Idaho No Contact Orders/ Civil Protection Orders

Idaho No Contact Orders

A "No Contact Order" is put in place when someone is charged with a crime, it prevents the Defendant from having contact with any of the alleged victims of the crime and/or others depending on the relationship to the defendant and the Courts assessed risk.

Most people are familiar with this process. I get many calls every day asking about NCOs. If no crime has been charged than an NCO can not be put in place - a protection order put in place without a crime is called a "Civil Protection Order."

Idaho Civil Protection Orders

A civil protection order is issued to prevent one individual from contacting another. This means any form of contact including using a 3rd party as an intermediary. This may also require that the "respondent" remain a certain distance from the protected person, their home, their work, or other locations. Any violation of this order is a misdemeanor and will result in a criminal prosecution.

This is not a "No Contact Order" but it essentially boils down to the same thing.

Petition For A Civil Protection Order

Under Idaho Code §18-7907, anyone may file a "petition" (request) for a civil protection order in instances of domestic violence or where they feel in danger, harassed, or stalked. The petitioner must be, or have been, in a domestic relationship with the person they are seeking to be protected from. The petition outlines the reasons for the request and asks the court to enter the protection order for a set period of time.

Upon filing the petition a temporary protection order is put in place by the court. This grants the request of the petitioner until a hearing can be held on the matter. A copy of this petition must be served to the "respondent" - typically this is done by a police officer.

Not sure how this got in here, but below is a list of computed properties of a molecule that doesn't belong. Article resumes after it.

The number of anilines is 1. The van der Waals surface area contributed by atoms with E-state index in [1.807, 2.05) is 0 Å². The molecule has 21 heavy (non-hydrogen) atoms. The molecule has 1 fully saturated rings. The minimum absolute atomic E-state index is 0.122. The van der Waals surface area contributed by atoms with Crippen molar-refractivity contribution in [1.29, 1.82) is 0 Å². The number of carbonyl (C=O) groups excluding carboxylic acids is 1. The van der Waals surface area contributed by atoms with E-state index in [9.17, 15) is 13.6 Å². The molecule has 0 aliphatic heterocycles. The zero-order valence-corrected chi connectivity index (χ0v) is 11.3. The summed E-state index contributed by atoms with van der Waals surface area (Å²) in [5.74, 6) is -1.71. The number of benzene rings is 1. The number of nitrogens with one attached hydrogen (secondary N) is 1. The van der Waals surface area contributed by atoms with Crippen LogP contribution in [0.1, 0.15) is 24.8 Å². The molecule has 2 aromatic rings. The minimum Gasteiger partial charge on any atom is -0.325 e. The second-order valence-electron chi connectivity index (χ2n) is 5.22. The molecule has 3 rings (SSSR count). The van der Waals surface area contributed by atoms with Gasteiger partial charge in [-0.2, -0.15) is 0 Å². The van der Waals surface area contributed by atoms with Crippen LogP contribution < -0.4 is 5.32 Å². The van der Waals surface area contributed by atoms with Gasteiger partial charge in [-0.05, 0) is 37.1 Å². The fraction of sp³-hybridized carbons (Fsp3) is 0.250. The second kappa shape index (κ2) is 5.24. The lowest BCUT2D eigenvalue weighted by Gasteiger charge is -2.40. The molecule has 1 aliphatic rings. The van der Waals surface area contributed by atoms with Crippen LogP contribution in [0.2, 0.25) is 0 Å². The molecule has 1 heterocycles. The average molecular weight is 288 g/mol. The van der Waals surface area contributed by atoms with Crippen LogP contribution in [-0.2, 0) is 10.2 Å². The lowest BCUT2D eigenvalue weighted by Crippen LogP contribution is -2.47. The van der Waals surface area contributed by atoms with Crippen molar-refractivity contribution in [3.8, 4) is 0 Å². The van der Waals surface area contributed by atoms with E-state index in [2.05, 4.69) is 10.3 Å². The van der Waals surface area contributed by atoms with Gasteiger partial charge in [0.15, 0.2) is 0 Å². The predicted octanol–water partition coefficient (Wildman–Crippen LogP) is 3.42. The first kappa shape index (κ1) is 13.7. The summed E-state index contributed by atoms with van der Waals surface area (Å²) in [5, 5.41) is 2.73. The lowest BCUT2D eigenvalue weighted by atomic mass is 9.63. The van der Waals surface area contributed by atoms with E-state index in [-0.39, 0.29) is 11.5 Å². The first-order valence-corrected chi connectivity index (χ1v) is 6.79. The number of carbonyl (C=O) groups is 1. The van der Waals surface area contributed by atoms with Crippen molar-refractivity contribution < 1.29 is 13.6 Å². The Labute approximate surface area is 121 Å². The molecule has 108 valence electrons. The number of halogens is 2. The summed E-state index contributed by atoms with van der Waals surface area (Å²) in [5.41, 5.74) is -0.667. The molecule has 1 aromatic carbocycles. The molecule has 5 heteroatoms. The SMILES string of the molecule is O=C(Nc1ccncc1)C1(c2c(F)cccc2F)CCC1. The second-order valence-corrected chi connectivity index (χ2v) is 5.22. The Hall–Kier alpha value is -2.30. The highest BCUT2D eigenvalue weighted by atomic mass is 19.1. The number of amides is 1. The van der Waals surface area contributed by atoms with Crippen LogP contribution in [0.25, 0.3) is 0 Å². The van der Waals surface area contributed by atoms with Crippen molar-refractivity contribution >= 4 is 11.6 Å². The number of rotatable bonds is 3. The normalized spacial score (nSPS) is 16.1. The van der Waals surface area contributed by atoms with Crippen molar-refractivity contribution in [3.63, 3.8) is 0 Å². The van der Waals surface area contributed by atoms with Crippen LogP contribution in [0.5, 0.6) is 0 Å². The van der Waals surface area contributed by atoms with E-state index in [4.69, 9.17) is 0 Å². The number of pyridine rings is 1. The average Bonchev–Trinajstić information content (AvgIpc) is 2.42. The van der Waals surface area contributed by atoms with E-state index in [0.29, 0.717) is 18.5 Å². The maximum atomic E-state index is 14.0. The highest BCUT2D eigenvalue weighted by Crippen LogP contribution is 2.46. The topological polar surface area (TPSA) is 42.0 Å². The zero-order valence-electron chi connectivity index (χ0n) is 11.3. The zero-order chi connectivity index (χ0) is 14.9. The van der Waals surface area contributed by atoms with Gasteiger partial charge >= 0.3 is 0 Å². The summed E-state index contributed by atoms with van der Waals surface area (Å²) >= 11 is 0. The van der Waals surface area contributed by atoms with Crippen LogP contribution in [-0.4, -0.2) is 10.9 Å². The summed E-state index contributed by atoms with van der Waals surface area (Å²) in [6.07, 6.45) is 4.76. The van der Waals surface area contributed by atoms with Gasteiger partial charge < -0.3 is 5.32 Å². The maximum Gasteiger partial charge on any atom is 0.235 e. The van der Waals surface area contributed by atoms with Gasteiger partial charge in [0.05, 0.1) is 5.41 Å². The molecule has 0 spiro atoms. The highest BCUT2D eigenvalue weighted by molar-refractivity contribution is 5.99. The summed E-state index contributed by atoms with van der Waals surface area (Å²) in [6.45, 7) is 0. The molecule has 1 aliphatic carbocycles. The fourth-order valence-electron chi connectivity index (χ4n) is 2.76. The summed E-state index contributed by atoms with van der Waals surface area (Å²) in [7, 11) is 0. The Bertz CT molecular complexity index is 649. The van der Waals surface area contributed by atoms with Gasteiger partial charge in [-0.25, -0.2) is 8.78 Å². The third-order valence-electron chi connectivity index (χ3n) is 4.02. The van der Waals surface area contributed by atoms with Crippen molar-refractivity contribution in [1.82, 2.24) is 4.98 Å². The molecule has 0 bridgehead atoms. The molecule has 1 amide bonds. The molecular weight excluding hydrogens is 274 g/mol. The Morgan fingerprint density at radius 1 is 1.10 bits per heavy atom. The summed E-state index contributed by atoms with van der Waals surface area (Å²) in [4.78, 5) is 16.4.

Hearing On A Civil Protection Order

After the respondent is served with the petition, they have the legal right to a hearing on the matter within 14 days of service. At the hearing the issue to be determined is whether the temporary protection order should be extended for up to one year. The respondent can choose to either fight the protection order or allow it to be put in place. If the respondent chooses to fight the protection order the petitioner (person seeking the protection) is responsible for proving that the protection order is necessary "by a preponderance of the evidence" (more likely than not...51%). 

The petitioner will try to prove their case by putting on evidence (witnesses, documents, etc.) and then the respondent will have the opportunity to put on evidence as to why the protection order should not be granted. In the end, the judge decides whether to grant the requested relief or deny the petition.

Call Us To Discuss Your Case

Do not take these matters lightly! If you are fighting a NCO/CPO or if you have been charged with violating either of these court orders, let me fight to protect your rights, freedom, and reputation. Call me for a free consultation. 

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